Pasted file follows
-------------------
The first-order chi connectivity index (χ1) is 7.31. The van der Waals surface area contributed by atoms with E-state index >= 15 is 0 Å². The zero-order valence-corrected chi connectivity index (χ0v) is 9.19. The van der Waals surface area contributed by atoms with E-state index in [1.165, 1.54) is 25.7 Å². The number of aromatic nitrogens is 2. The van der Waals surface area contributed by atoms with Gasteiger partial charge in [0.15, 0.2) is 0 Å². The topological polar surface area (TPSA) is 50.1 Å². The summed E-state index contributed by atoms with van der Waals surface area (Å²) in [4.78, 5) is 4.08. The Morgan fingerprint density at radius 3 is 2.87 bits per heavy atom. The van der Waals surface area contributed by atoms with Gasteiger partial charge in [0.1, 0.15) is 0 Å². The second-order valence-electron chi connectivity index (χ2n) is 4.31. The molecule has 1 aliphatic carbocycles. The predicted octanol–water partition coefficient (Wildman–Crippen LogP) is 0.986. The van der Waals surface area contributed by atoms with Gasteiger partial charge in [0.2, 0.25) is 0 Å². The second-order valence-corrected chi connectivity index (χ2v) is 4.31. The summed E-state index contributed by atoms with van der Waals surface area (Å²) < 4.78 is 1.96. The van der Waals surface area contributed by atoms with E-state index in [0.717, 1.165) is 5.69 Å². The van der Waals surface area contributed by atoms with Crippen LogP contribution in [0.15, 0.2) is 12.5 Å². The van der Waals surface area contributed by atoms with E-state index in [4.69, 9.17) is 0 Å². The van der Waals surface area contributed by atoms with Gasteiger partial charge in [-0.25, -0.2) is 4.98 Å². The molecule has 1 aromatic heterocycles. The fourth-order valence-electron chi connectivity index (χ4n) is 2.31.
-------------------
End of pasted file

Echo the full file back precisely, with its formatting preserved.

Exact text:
The first-order chi connectivity index (χ1) is 7.31. The van der Waals surface area contributed by atoms with E-state index >= 15 is 0 Å². The zero-order valence-corrected chi connectivity index (χ0v) is 9.19. The van der Waals surface area contributed by atoms with E-state index in [1.165, 1.54) is 25.7 Å². The number of aromatic nitrogens is 2. The van der Waals surface area contributed by atoms with Gasteiger partial charge in [0.15, 0.2) is 0 Å². The topological polar surface area (TPSA) is 50.1 Å². The summed E-state index contributed by atoms with van der Waals surface area (Å²) in [4.78, 5) is 4.08. The Morgan fingerprint density at radius 3 is 2.87 bits per heavy atom. The van der Waals surface area contributed by atoms with Gasteiger partial charge in [0.1, 0.15) is 0 Å². The second-order valence-electron chi connectivity index (χ2n) is 4.31. The molecule has 1 aliphatic carbocycles. The predicted octanol–water partition coefficient (Wildman–Crippen LogP) is 0.986. The van der Waals surface area contributed by atoms with Gasteiger partial charge in [0.2, 0.25) is 0 Å². The second-order valence-corrected chi connectivity index (χ2v) is 4.31. The summed E-state index contributed by atoms with van der Waals surface area (Å²) < 4.78 is 1.96. The van der Waals surface area contributed by atoms with E-state index in [0.717, 1.165) is 5.69 Å². The van der Waals surface area contributed by atoms with Crippen LogP contribution in [0.15, 0.2) is 12.5 Å². The van der Waals surface area contributed by atoms with E-state index in [4.69, 9.17) is 0 Å². The van der Waals surface area contributed by atoms with Gasteiger partial charge in [-0.25, -0.2) is 4.98 Å². The molecule has 1 aromatic heterocycles. The fourth-order valence-electron chi connectivity index (χ4n) is 2.31.